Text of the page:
Communication Learning via Backpropagation in Discrete Channels with Unknown Noise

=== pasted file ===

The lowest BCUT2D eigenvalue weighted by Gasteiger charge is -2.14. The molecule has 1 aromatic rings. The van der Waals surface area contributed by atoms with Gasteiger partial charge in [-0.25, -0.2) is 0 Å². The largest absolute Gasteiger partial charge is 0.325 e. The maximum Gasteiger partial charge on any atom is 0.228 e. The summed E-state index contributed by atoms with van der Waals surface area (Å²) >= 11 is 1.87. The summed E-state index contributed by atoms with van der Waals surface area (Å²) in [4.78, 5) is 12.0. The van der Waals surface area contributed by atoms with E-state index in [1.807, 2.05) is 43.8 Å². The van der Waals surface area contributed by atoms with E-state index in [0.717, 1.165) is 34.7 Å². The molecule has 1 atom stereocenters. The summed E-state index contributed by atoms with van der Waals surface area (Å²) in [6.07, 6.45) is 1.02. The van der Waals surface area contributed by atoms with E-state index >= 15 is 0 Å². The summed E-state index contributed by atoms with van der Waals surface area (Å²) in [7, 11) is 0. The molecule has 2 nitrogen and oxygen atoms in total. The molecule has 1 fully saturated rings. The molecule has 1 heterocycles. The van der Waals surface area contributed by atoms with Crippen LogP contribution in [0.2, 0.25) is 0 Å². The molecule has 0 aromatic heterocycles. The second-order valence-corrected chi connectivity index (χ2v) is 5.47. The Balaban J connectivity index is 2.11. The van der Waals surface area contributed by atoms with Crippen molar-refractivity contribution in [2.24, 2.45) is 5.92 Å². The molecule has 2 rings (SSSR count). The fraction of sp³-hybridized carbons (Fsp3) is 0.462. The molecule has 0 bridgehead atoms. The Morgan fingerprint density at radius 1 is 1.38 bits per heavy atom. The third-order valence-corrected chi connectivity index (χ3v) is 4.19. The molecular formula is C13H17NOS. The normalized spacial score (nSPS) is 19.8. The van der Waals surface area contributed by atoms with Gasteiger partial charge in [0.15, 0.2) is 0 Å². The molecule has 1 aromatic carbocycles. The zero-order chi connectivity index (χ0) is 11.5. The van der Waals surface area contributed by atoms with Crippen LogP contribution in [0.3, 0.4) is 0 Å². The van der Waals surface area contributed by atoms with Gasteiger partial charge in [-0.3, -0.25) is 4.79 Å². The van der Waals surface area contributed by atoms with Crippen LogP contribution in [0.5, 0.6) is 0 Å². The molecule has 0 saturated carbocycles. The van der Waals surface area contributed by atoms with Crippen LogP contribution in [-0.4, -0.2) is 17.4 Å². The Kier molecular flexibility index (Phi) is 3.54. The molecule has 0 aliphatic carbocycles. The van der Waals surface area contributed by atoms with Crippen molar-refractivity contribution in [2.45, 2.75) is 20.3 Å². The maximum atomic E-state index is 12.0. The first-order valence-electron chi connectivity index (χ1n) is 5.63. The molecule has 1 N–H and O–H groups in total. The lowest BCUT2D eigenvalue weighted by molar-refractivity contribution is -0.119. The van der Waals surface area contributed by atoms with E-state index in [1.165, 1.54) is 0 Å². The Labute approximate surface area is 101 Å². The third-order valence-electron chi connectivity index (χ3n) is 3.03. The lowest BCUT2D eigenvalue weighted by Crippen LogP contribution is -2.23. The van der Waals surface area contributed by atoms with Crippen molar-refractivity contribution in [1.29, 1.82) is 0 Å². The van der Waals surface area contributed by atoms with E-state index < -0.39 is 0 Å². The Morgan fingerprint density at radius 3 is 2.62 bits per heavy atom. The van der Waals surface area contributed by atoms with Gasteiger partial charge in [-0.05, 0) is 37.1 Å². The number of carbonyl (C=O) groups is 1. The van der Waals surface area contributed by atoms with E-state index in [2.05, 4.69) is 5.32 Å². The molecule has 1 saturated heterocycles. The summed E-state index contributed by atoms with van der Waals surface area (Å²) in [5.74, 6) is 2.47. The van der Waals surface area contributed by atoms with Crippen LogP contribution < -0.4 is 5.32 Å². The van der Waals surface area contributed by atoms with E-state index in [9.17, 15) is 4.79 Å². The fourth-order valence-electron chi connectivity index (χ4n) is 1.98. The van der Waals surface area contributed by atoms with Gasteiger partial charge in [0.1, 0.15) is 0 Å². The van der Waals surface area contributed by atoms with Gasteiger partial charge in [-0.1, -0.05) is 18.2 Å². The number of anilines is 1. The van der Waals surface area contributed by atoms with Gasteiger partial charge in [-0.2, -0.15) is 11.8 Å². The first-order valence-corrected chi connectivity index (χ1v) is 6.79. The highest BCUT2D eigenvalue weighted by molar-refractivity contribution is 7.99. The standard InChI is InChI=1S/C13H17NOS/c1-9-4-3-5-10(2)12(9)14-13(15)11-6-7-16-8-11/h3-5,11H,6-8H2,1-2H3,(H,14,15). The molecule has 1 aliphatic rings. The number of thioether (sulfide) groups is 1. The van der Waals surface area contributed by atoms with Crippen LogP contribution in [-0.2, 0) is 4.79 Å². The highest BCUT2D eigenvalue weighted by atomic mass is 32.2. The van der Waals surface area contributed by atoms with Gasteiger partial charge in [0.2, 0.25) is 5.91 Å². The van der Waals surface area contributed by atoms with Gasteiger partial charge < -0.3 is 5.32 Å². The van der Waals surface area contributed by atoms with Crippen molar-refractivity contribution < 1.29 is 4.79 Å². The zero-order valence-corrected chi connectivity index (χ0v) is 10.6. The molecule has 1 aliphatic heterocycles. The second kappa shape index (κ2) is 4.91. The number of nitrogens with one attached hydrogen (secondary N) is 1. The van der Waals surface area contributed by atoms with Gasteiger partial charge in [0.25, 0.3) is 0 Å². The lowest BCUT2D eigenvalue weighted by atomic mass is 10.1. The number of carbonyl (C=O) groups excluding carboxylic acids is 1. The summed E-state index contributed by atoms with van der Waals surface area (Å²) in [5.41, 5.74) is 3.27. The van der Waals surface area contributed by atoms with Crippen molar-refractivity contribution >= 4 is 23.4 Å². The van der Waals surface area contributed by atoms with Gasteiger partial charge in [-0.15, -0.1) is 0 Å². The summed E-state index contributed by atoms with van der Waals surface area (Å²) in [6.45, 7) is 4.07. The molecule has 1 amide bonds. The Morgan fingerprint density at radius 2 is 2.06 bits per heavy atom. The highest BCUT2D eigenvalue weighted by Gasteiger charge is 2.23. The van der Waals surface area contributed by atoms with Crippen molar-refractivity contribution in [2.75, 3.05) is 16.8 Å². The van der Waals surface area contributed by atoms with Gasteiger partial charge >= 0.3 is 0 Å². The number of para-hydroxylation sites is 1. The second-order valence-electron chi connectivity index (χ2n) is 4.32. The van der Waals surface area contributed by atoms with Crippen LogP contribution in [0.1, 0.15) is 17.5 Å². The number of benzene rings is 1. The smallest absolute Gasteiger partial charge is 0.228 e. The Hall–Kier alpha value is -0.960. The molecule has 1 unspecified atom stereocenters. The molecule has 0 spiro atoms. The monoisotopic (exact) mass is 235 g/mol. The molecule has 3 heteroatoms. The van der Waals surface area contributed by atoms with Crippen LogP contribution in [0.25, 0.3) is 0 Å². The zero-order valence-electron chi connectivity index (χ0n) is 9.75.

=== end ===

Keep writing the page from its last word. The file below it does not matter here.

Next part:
This work focuses on multi-agent reinforcement learning (RL) with inter-agent communication, in which communication is differentiable and optimized through backpropagation. Such differentiable approaches tend to converge more quickly to higher-quality policies compared to techniques that treat communication as actions in a traditional RL framework. However, modern communication networks (e.g., Wi-Fi or Bluetooth) rely on discrete communication channels, for which existing differentiable approaches that consider real-valued messages cannot be directly applied, or require biased gradient estimators. Some works have overcome this problem by treating the message space as an extension of the action space, and use standard RL to optimize message selection, but these methods tend to converge slower and to inferior policies. In this paper, we propose a stochastic message encoding/decoding procedure that makes a discrete communication channel mathematically equivalent to an analog channel with additive noise, through which gradients can be backpropagated. Additionally, we introduce an encryption step for use in noisy channels that forces channel noise to be message-independent, allowing us to compute unbiased derivative estimates even in the presence of unknown channel noise. To the best of our knowledge, this work presents the first differentiable communication learning approach that can compute unbiased derivatives through channels with unknown noise. We demonstrate the effectiveness of our approach in two example multi-robot tasks: a path finding and a collaborative search problem. There, we show that our approach achieves learning speed and performance similar to differentiable communication learning with real-valued messages (i.e., unlimited communication bandwidth), while naturally handling more realistic real-world communication constraints. Content Areas: Multi-Agent Communication, Reinforcement Learning.